To add a delightful touch of whimsy to your garden this season, how about growing giant alliums? They’re a diverse group of ornamentals that seem to appear straight out of a Dr. Seuss book! And you’d never guess it from their looks, but giant alliums are members of the onion family (flowering onions).
In many sizes, shapes, and colors, giant alliums all share a subtle oniony scent when their foliage is crushed. The oniony smell shouldn’t deter you, though. The flowers are sweetly fragranced. And giant alliums are huge on charm, which makes them downright wonderful.
One super fun favorite is Allium giganteum. From its 4 foot tall stalks to its big 5-inch round purple clusters of flowers, Allium giganteum is sure to put a jumbo size smile on just about any face. A showstopper in early summer, plant Allium giganteum in your perennial garden for year after year enchantment. You won’t be able to resist the appeal of this gentle giant.
How to Grow and Care for Giant Alliums
Most giant alliums are hardy to U.S. Department of Agriculture Zone 4. They can be grown from seed, but growing them from bulbs is easier, speedier, and recommended. Look for bulbs in local nurseries for the varieties that will grow best in your region. Plant alliums in early spring or fall along with other bulb plants. Provide your bulbs with fertile soil infused with organic matter. With the exception of Allium giganteum, who can handle part shade, alliums like full sun.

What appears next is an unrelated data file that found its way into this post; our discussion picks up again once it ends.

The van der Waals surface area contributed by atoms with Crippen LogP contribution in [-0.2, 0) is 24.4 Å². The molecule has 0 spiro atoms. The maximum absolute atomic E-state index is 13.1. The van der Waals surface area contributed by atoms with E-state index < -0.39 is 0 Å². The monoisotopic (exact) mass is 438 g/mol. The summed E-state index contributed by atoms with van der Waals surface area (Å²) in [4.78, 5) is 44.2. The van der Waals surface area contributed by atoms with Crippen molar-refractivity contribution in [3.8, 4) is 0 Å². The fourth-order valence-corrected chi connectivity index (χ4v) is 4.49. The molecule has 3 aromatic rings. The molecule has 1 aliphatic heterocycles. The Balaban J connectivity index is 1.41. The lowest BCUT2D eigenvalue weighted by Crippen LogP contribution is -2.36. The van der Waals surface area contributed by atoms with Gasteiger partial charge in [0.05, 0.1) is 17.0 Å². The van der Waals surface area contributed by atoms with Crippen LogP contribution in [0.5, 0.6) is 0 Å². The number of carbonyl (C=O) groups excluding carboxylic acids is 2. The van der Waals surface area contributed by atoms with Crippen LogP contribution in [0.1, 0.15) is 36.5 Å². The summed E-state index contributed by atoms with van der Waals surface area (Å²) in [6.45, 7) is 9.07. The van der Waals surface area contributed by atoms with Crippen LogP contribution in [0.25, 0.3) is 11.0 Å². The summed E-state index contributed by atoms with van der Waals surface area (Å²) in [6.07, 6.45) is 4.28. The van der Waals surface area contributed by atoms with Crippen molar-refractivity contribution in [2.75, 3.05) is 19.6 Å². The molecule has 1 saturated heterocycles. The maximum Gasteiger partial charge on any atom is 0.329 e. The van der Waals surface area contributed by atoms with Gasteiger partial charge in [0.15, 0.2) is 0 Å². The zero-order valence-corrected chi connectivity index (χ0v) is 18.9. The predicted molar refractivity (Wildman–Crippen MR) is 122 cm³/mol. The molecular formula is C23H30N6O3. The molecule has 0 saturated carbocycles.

Space bulbs of smaller plants about 4 inches apart and 4 inches deep. For larger varieties, space the bulbs 9 or 10 inches apart and 6 inches deep. Maintain moist but well drained soil conditions.
Alliums propagate themselves underground by forming bulblets. The bulblets will mature and flower within a couple of growing seasons. Some alliums seed heavily, too. Consider deadheading before your alliums self-seed everywhere.
Giant Alliums Pests, Diseases, and Problems
Members of the onion family have built in pest repellent with their potent flavor and smell. However, thrips and onion flies will occasionally try to give alliums a run for their money. To ward these pests off, keep your alliums and garden clear of weeds. Defend your plants with a strong spray of water if you spot these pests lurking around.
Alliums are susceptible to rot, mildew, and mold, too. These diseases spell out too much moisture for your plant. Prevent these problems with proper spacing between plants for plenty of air circulation. Make sure your alliums receive plenty of sunshine to dry them out. And that well-draining soil we mentioned earlier will help the bulbs stay moist but never soggy.
Other Allium Varieties to Try
‘Blue Globe’ onion (Allium caeruleum) is an ornamental onion grown for its striking true blue flowers. Beautiful alone in a garden, blue globe onions are brilliant as cut flowers, too.
‘Star of Persia’ (Allium albopilosum) is for the big, round, purple flower lovers out there. Its star-shaped flowers cluster up to a foot in diameter on shorter 2 foot stalks. Talk about fun!
Chinese chive (Allium tuberosum) is a late summer bloomer with fragrant white clustered flowers just in case you didn’t get enough giant alliums earlier in the season.